Eating Disorders: More than just a strict diet

Posted: March 9, 2012 by jerkmag in CRISP -- health, VAULT -- archives

We’ve all heard of anorexia and bulimia – the two eating disorders most common among men and women. But did you know that there are many other different types of disordered eating?

National Eating Disorder Awareness Week took place from February 26 through March 3, (I know, I know; I missed it. Sorry!) It’s a week entirely devoted to educating the public that eating disorders are about so much more than just limited food intake and unhealthy purging habits. And so, in honor of this much-needed awareness week, I’ve compiled a list of a few of the lesser-known eating disorders – not to scare you guys, but to make you more aware that anorexia and bulimia are only two instances of disordered eating.

Night Eating Syndrome: Characterized by eating very little during the day and then raiding the fridge at night, NES sufferers often skip breakfast and don’t begin eating until noon. As a result of heavy eating later in the day, those who suffer from NES usually have difficulty sleeping

Orthorexia Nervosa: Though it is not seen as an actual, diagnosable condition yet, Orthorexia Nervosa has been studied and has been associated with other extreme dietary patterns. The condition is characterized by the need to follow a “perfect” and “pure” diet (think, organic food), and those who suffer from it fixate not on the quantity of food, but on the quality.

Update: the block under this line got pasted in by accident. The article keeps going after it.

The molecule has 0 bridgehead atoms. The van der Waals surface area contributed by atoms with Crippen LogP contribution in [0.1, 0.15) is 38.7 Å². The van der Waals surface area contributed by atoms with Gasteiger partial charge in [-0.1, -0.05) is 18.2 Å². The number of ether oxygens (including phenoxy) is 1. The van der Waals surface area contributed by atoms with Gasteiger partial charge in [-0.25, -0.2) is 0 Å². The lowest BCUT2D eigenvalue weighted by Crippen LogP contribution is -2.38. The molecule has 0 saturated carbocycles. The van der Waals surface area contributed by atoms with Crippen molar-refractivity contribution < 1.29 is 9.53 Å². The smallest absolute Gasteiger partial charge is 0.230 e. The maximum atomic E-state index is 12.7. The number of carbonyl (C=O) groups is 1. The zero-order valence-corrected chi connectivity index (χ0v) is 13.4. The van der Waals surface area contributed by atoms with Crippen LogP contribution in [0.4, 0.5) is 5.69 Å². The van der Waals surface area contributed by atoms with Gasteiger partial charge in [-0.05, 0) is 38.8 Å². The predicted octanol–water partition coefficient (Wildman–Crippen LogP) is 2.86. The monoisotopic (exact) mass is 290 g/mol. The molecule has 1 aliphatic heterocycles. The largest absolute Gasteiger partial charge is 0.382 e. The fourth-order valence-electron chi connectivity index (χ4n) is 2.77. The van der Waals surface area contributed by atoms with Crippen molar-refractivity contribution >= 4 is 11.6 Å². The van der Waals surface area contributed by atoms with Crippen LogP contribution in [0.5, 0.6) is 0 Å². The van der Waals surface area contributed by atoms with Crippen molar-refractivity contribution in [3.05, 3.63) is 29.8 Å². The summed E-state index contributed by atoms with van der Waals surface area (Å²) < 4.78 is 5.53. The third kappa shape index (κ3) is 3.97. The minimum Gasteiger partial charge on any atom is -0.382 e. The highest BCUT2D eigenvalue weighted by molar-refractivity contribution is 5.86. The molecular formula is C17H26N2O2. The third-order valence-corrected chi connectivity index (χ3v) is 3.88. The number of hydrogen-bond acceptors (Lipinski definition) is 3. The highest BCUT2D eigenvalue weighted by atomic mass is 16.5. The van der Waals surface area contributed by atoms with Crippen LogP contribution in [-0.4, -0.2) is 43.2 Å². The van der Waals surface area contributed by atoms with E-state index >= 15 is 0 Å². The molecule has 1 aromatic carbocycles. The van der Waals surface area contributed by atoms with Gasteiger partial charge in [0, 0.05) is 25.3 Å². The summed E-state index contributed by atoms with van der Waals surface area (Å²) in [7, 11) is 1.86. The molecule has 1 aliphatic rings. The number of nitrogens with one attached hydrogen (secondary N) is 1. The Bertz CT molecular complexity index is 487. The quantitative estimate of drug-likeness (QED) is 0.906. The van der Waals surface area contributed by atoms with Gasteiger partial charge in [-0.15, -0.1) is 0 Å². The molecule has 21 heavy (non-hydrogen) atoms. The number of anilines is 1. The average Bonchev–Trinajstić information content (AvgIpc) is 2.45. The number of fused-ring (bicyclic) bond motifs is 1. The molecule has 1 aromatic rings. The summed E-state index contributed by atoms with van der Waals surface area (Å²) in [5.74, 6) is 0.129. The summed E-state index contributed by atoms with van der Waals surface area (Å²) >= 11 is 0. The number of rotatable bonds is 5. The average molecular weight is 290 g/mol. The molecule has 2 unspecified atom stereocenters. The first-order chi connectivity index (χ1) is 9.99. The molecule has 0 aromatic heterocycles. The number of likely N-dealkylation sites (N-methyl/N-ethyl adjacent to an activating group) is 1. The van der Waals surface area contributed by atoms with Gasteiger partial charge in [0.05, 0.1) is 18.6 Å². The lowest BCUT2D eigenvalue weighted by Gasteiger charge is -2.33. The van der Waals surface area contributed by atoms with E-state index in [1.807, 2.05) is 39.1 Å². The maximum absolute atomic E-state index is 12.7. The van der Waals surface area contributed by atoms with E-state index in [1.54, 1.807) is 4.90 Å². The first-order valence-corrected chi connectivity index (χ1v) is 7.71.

Bigorexia: Also known as “reverse anorexia,” Bigorexia is often found in bodybuilders and it characterized by the worry of being too small. In addition to improper diet and exercise techniques, Bigorexia sufferers are more at risk for steroid and bodybuilding drug use.

Compulsive Exercise: Forget the phrase, “there’s no such thing as too much exercise,” because there most certainly is. Compulsive Exercise is just another form of purging behaviors, and many sufferers see the main goal of exercise not as becoming healthier or stronger, but torching calories in order to give them permission to eat.

Pica: Though it’s not focused on body image as much as the aforementioned eating disorders, Pica (the act of eating inedible items) is still a form of disordered eating. Pica is often found in low-income families, and sufferers are often found to have mineral deficits, developmental delays or mental deficiencies.

—Amber Brenza


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